Saturday, December 31, 2016

A Chanukah Story

- as told by Rabbi YY Jacobson:

A Pot of Margarine


At the conclusion of every 16-hour work day in the hell called Bergen-Belsen, the block commander liked to have some fun with his Jews.

Now, the meal at the end of the day consisted of old dry bread, filthy watery soup and a pot of something like margarine made from vegetable fat.

The margarine was scooped out of a large tub, and after the meal had been distributed and the tub was empty, the commander allowed the starving prisoners to jump into the empty tub and lick the remaining margarine from the walls of the tub. The sight of starving Jews licking up bits of margarine provided nightly entertainment for the commander and his guards.

One prisoner, however, refused to be a part of the commander's show. Though like all the rest he was a withered, starving shadow of a man aged far beyond his years, still, he would never allow himself to scavenge for a lick of margarine. The other prisoners called him Elijah. In some unspoken way, the others drew strength from Elijah's refusal to join the frenzy. Then, one night, something happened that seemed to shatter whatever spirit remained in the prisoners.

Elijah cracked. All at once he threw himself into the greasy vat and furiously rolled around like a crazed beast.

And how the commander howled. It was a deep belly laugh of satanic satisfaction. The last of the Jews had been broken.

Later, after the guards left and the Jews were in their barracks, Elijah took off his shirt and began to tear it to shreds. The others looked on in silence. Had Elijah gone mad? He would study the shirt for a moment, carefully looking it over, as if searching for some exact location, and then tear that area into a strip. He looked up. His eyes were on fire.

"Do you know what tonight is?" he demanded.

"Tonight is the first night of Chanukah." Elijah studied the shirt again, finding another choice spot to tear. A spot he had purposely saturated with grease from his rolling in the margarine tub.

That night Elijah led the others in the lighting of the Chanukah flames. The wicks came from the strips of his shirt, and the bits of margarine Elijah had furiously scavenged was the oil.

Elijah's light continues to shine to this very day. In his world, the times of plenty and times of famine were never disconnected.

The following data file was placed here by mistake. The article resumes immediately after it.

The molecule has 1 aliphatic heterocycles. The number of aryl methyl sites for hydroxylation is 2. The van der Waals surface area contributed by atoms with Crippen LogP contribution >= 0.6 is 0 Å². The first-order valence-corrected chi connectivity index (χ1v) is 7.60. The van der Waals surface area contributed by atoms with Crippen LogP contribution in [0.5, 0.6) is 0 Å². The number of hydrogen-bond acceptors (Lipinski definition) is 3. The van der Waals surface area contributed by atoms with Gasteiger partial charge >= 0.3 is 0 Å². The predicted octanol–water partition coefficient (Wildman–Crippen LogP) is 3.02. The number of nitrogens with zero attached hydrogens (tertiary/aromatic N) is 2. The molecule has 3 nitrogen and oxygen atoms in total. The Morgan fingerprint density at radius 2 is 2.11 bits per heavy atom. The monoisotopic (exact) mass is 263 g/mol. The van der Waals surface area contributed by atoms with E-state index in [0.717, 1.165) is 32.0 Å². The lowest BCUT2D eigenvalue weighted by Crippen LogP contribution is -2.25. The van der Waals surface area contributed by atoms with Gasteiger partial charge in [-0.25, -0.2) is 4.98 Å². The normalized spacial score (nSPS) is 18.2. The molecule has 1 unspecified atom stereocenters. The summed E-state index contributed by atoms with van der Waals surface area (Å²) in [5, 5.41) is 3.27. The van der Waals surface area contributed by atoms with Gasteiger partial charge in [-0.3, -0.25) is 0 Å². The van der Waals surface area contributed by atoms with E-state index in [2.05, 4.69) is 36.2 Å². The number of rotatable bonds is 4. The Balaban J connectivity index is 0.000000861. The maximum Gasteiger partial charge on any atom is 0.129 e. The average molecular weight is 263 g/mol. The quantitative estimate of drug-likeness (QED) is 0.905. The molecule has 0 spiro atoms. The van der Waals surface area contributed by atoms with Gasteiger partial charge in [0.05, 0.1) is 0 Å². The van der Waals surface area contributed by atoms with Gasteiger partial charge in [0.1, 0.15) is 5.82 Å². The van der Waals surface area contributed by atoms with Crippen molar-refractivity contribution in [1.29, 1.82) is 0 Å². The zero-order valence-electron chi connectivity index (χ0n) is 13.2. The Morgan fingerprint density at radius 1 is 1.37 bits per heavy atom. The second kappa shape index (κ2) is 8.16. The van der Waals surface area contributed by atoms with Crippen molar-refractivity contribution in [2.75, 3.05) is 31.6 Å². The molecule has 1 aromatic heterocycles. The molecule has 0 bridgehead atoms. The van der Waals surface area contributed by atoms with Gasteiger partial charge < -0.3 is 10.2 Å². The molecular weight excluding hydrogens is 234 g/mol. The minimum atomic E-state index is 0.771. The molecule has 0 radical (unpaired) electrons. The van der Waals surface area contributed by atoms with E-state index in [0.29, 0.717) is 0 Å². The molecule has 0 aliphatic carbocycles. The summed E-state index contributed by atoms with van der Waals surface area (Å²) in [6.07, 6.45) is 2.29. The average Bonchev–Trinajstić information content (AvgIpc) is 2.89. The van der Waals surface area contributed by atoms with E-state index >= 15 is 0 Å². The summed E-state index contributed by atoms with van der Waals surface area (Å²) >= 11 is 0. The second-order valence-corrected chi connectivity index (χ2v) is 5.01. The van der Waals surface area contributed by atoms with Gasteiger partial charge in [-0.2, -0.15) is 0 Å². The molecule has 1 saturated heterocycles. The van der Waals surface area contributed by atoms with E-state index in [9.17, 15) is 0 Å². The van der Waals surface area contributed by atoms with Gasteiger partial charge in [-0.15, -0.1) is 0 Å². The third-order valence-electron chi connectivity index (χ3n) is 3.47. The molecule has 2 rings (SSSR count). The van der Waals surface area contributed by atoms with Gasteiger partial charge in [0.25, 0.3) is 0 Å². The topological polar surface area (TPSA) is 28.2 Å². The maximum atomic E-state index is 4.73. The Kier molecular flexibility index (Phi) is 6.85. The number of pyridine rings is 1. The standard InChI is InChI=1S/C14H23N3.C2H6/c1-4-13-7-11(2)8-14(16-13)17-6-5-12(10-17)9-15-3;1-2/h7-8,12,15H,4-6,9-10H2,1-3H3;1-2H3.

Monday, December 26, 2016

3 NY Yankee Baseball Caps

Speaking of Donald Trump, here's a 1st-hand story about his son-in-law.

I had taken my kid and his two friends to a Yankees game at Yankee Stadium several years ago one sunny afternoon. After the game, on the way out of the stadium, we passed Bronx vendors selling overpriced baseball caps. I wasn’t going to shell out $28 per Yankee-logo cap.

We climbed the stairs of the nearby subway station and got into the train. Just as I entered, I noticed two fellows hurrying up the remaining steps to make it before the subway doors shut. I held the door open for them.

One of the two saw the kids sitting next to me. Right away he came over and gave each kid a brand new NY Yankees baseball cap! He was holding 4 of them under his arm and now he was left with one. His friend smiled approvingly.

Now I happen to have a long beard, sport a Chabad fedora and wear my tzitzis out, definitely looking of Jewish persuasion. And the boys were wearing their kippahs.

Seeing an opportunity to inject some Judaism, I got up and walked over to the other one. “Are you Jewish?”, I asked. My impression is these young men had no head covering.

“Not only am I Jewish”, said he, “I’m Orthodox”! That took wind out of my expected conversation.

“Where do you daven”, I asked. He mentioned a Lower East Side location, also mentioning the synagogue he davened at. I asked him what it is he does and he said he runs a newspaper, the NY Observer.

At home, out of sheer curiosity, I looked up that journal I never heard of, did a little research and discovered I had met Jared Kushner and his good friend, the one who handed the kids the baseball hats. His friend was the journal’s editor-in-chief, at the time retiring from his job to seek another challenge. I think he lived in Westchester. His name was Peter Kaplan. I never did get to speak to him. The few words I spoke were with the young Kushner.

They impressed me as two successful, smart fellows who were naturally kind. They got off in lower Manhattan; We kept going to Brooklyn.

This story happened years before Trump became a household word. I knew practically nothing of him back then.

I relay this story now only because I like Trump and, as you see, I also regard favorably his son-in-law.

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